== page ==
Maxwell, Blacksummersnight: Maxwell returns.  He’s lost the neo-soul affectations of his first few albums, and is in full-on grown man mode.  I love it, and you will too.  The harmonies, the live instrumentation, the trumpets, it’s all so gorgeous.  And if you missed his North American tour, you missed the best concert of the year.  Period.  Favorite cut: Bad Habits.

Me’Shell Ndegeocello, Devil’s Halo: I think of this album as sort of a bookend to Bitter.  I liked Bitter, but found it to be a little dark for me.  This is dark too, but it’s not so depressing.  Just deep, slow, and sensual.  You know, kinda like Me’Shell herself.  Favorite cut: Love You Down (wonderful remake of the Ready for the World song).

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The Dream, Love vs Money: I don’t listen to a lot of commercial radio.  Obviously.  🙂  It’s virtually all dreck to me.  But I love me some The-Dream.  I don’t think there’s anyone else in R&B working at his level.  He’s behind most of the hits you’ve danced to, from Rihanna’s Umbrella to Beyonce’s Single Ladies.  But he saved the best for himself on this album.  The-Dream is the future of R&B.  Favorite cut: Fancy.

Major Lazer, Guns Don’t Kill People, Lazers Do: I don’t even know how to classify this one.  Reggae meets rock meets electronica?  Dancehall meets punk?  I heard someone call it “electro reggae.”  Let’s go with that.  This album, from MIA’s producers Diplo and Switch, rocks HARD.  Just get it already.  Favorite cut: What U Like(WARNING: This is a VERY explicit and raunchy song.   Not for delicate ears!!!)

Raekwon, Only Built for Cuban Linx 2: The second installment of the Wu-Gambino crime-soaked masterpiece.  This is for all you who claim not to like gangsta rap.  Indulge your id and have a little fun with this one.  It’s not real, any more than playing Grand Theft Auto or watching Scarface is.  But it’s an escapist treat. Amazon says “Blazing tracks…delivered with Raekwon’s melodic flows and street oriented delivery.”  Werd.  Favorite track: We Will Rob You.

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Filed under Culture, Entertainment, Hip-Hop, Jazz, Latin, Music, Pop, Pop Culture, R & B, Rock & Roll, Uncategorized

Colbert Knocks Conservative Pundits For Promoting Racial Profiling (VIDEO)

After suggesting that airports institute crotch screenings and check photo IDs of passengers’ balls, Stephen Colbert mocked conservative news pundits last night who have suggested scrutinizing anyone Muslim or named “Abdul.”

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Daily Show Ridicules Hume On Tiger And Jesus (VIDEO)

Last night The Daily Show turned its attention to Brit Hume’s comments from this past Sunday, and reiterated Monday night, that Tiger Woods should convert to Christianity in order to find redemption.

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A Streamlined FAFSA by Dr. Jill Biden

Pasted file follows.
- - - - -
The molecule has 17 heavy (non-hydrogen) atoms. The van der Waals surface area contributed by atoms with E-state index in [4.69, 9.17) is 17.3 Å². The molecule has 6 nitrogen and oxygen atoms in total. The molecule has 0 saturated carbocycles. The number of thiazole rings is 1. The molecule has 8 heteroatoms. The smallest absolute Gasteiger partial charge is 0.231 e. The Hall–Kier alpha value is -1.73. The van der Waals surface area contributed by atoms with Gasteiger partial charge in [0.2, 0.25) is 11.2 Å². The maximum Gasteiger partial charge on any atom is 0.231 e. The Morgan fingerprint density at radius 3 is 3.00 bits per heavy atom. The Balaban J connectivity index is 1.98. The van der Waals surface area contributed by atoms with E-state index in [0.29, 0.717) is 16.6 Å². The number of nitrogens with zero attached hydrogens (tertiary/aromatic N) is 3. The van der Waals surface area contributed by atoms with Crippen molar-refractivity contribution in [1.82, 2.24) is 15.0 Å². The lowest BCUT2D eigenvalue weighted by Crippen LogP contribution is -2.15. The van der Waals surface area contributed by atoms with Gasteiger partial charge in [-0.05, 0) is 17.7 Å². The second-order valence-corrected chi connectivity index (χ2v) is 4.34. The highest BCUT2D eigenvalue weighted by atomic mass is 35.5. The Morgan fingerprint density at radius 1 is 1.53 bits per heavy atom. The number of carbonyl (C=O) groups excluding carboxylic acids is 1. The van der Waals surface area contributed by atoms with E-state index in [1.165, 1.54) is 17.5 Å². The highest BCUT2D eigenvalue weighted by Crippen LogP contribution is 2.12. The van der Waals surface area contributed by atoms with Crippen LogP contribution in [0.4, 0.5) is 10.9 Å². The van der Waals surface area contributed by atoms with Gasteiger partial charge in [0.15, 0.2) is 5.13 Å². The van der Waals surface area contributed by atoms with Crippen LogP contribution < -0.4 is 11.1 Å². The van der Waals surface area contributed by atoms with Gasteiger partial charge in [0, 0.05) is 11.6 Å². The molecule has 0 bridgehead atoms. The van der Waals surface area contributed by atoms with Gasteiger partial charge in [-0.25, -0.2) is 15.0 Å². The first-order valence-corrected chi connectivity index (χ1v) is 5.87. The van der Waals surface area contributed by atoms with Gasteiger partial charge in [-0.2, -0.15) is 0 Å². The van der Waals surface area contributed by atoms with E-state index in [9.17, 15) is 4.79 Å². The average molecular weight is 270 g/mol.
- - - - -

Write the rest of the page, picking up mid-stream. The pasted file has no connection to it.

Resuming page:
posted by: Audiegrl

Secretary of Education Arne Duncan, Dr. Jill Biden, Senator Jack Reed join students and guidance counselors from Banneker Senior High School to discuss the FAFSA, January 5, 2010.

Dr. Jill Biden~~I know first-hand as a parent and as a former high school and current college instructor just how challenging and overwhelming all of the financial aid forms and paperwork can be – and it was great to see how the current forms have fewer questions, easier navigation and are more user-friendly. I spoke with students at the computer lab who expressed relief to be working on the more user-friendly FAFSA.

President Obama has challenged the nation to have the highest percentage of college graduates by 2020, and simplifying the FAFSA form is a huge step toward removing barriers to financial aid and access to higher education for all.

If you are considering applying for financial aid, you can learn more here: www.fafsa.ed.gov

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Republicans Delivered the Worst Decade in Modern U.S. History

posted by: LibbyShaw

Republicans ruled for 80% of the last decade, 60% of which Republicans were in total control

At least when W. ran his companies into the ground Daddy’s friends would step up and bail junior out. But Daddy’s buddies are nowhere to be found now that W. and his GOP drove the country straight to hell. Tragically for the American taxpayers, we, our children, our grandchildren and great grandchildren will have to clean up the squalor. It will take generations to undo the GOP’s financial carnage.

A recent article published in the Washington Post reveals that the American worker lost big time during the past decade.

This news should come as no surprise to any hard working middle class American. We have been living the pain for 10 long years.

The past decade was the worst for the U.S. economy in modern times, a sharp reversal from a long period of prosperity that is leading economists and policymakers to fundamentally rethink the underpinnings of the nation’s growth.

It was, according to a wide range of data, a lost decade for American workers. The decade began in a moment of triumphalism — there was a current of thought among economists in 1999 that recessions were a thing of the past. By the end, there were two, bookends to a debt-driven expansion that was neither robust nor sustainable.

The Washington Post also reveals that there has been zero net job creation since December 1999. Conditions have not been this grim for decades. Essentially, the American worker has not had a raise in a very long time.

Middle-income households made less in 2008, when adjusted for inflation, than they did in 1999 — and the number is sure to have declined further during a difficult 2009. The Aughts were the first decade of falling median incomes since figures were first compiled in the 1960s.

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As we well know, our home values have declined as have our retirement and savings accounts.

What happened?

Economists attribute the decline to economic stagnation, an out of control housing bubble, too much risk and too much debt. Money was invested in mini mansions instead of business investments that would have created jobs and economic growth.